Systematic reviews are a type of literature review that collects and critically analyzes multiple research studies or papers, using methods that are selected before one or more research questions are formulated, and then finding and analyzing studies that relate to and answer those questions in a structured methodology.
They are designed to provide a complete, exhaustive summary of current literature relevant to a research question.
AHRQ then commissioned full update reviews for 9 of these 11 CERs.
Where possible, we matched the original conclusions with their corresponding conclusions in the update reports, and compared the congruence between these pairs with our original predictions about which conclusions in each CER remained valid.
To support the 13th World Congress on Endometriosis in Vancouver, the Editors of the ESHRE journals have put together a collection of articles, selected for their impact and relevance to the field of Endometriosis…
Using an illustrative case, we outline some of the necessary metadata that needs to be captured in order to achieve some initial automation in authorship of systematic reviews and clinical guidelines.
The main issue at hand is that the work of summarizing and synthesizing human clinical studies is a time-consuming and expensive process that can benefit from new semantic technologies and data sharing. 2009  introduced the idea of Research Objects (RO) as a solution for exchanging reusable, machine-readable scientific publications.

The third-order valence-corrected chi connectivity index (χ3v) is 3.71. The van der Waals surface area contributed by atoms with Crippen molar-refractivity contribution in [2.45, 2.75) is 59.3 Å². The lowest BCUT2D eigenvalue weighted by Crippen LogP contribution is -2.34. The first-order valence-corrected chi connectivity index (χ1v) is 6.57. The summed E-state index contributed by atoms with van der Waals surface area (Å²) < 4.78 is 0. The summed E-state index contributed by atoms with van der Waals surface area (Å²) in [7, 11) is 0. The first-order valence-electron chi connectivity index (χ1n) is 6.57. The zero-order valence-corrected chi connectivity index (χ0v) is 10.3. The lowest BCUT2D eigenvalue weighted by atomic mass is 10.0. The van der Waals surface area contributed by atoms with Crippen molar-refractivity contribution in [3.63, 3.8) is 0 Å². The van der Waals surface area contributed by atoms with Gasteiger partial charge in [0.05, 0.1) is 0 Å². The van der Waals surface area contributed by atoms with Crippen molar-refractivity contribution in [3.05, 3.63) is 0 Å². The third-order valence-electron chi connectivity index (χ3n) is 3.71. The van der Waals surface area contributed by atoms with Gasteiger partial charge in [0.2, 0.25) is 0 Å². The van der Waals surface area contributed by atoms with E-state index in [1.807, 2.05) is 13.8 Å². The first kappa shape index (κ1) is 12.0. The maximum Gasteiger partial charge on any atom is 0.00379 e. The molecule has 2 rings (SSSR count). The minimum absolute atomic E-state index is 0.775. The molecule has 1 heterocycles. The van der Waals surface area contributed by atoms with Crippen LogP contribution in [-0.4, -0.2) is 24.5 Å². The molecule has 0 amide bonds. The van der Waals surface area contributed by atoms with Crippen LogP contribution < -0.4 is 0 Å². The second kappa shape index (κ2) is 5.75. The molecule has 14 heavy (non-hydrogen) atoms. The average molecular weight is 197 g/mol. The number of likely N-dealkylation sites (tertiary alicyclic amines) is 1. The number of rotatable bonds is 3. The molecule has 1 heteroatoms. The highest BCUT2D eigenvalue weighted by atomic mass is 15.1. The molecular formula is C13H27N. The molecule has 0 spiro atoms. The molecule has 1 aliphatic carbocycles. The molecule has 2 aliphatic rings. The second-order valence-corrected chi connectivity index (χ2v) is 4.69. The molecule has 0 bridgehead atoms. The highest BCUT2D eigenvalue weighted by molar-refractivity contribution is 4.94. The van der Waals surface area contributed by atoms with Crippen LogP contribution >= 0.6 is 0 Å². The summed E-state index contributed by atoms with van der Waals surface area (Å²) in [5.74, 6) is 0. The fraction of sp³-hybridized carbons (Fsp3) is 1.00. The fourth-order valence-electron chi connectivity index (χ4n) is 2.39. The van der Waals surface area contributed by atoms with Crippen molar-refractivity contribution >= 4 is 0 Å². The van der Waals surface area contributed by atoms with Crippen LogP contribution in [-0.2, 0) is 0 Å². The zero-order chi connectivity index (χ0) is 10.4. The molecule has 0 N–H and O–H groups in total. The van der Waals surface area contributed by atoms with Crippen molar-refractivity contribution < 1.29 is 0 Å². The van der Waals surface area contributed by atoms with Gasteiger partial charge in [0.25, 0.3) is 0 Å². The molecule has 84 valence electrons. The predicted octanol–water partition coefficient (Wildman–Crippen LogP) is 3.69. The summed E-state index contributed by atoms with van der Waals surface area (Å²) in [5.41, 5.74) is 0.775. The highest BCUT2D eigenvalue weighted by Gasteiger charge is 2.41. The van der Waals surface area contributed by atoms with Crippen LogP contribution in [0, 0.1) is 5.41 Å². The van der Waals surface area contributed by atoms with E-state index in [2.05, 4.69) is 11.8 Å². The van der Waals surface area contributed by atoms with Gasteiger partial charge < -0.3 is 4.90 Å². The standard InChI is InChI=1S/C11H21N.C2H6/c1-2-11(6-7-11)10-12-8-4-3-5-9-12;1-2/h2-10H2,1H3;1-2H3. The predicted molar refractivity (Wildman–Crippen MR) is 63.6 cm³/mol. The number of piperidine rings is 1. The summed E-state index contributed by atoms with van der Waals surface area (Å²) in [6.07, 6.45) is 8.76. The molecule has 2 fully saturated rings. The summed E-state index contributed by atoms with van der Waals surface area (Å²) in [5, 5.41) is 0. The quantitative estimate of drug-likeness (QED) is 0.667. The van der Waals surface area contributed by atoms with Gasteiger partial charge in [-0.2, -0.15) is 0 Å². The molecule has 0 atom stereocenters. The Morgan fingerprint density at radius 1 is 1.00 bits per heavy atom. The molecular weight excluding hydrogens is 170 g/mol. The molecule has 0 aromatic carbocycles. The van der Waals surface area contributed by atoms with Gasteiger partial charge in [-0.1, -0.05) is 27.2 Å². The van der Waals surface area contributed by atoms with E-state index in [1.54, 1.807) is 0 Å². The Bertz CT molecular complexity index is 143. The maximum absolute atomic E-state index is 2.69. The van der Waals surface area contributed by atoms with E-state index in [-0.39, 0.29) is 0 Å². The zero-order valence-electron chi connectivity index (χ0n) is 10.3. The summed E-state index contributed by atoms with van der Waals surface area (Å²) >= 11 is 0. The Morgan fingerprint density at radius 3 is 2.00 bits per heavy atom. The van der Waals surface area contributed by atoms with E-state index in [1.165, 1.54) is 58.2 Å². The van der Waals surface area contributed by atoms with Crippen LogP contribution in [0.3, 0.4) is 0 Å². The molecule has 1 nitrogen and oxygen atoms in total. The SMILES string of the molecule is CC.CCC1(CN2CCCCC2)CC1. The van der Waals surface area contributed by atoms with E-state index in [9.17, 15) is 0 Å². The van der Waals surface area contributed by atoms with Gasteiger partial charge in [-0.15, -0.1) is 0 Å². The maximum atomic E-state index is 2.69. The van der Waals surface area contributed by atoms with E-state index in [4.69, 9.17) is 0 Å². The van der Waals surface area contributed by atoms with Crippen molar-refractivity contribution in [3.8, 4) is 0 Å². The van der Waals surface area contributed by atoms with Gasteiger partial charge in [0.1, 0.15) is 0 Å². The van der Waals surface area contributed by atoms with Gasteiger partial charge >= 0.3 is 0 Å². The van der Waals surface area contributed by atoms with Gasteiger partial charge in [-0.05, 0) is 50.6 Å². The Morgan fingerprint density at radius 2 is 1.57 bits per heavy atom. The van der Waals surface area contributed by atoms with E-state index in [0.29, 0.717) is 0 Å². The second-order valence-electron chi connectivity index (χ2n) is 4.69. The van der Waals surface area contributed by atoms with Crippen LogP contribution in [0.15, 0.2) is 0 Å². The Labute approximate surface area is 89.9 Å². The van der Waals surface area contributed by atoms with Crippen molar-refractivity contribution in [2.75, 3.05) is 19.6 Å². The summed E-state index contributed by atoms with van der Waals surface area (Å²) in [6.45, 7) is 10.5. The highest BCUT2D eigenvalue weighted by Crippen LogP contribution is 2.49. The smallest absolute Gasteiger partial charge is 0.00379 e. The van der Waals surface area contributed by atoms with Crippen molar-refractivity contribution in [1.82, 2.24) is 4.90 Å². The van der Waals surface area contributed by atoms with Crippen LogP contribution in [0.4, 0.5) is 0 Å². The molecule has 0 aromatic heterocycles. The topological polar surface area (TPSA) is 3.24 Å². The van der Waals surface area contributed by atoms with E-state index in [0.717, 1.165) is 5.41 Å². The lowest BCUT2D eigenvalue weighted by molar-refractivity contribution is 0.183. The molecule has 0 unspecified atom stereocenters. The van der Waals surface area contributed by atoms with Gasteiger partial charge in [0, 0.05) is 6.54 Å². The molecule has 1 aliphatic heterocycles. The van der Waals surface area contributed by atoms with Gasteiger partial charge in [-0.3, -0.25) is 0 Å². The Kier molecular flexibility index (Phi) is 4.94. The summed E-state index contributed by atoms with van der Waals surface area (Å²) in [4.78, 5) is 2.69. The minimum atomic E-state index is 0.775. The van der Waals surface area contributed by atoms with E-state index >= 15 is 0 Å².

They wrote about this issue and and explained that "the information used to support clinical decisions is not dynamically linked to the cumulative knowledge of the best practice from research and audit." Maintaining systematic reviews and clinical guidelines with the latest knowledge available involves having a notion of a "living publication" rather than a static document.
The AHRQ Comparative Effectiveness Review program had produced 13 comparative effectiveness reviews (CERs), a subcategory of systematic reviews, by 2009, 11 of which were assessed in 2009 using a surveillance system to determine the degree to which individual conclusions were out of date and to assign a priority for updating each report.
Four CERs were judged to be a high priority for updating, four CERs were judged to be medium priority for updating, and three CERs were judged to be low priority for updating.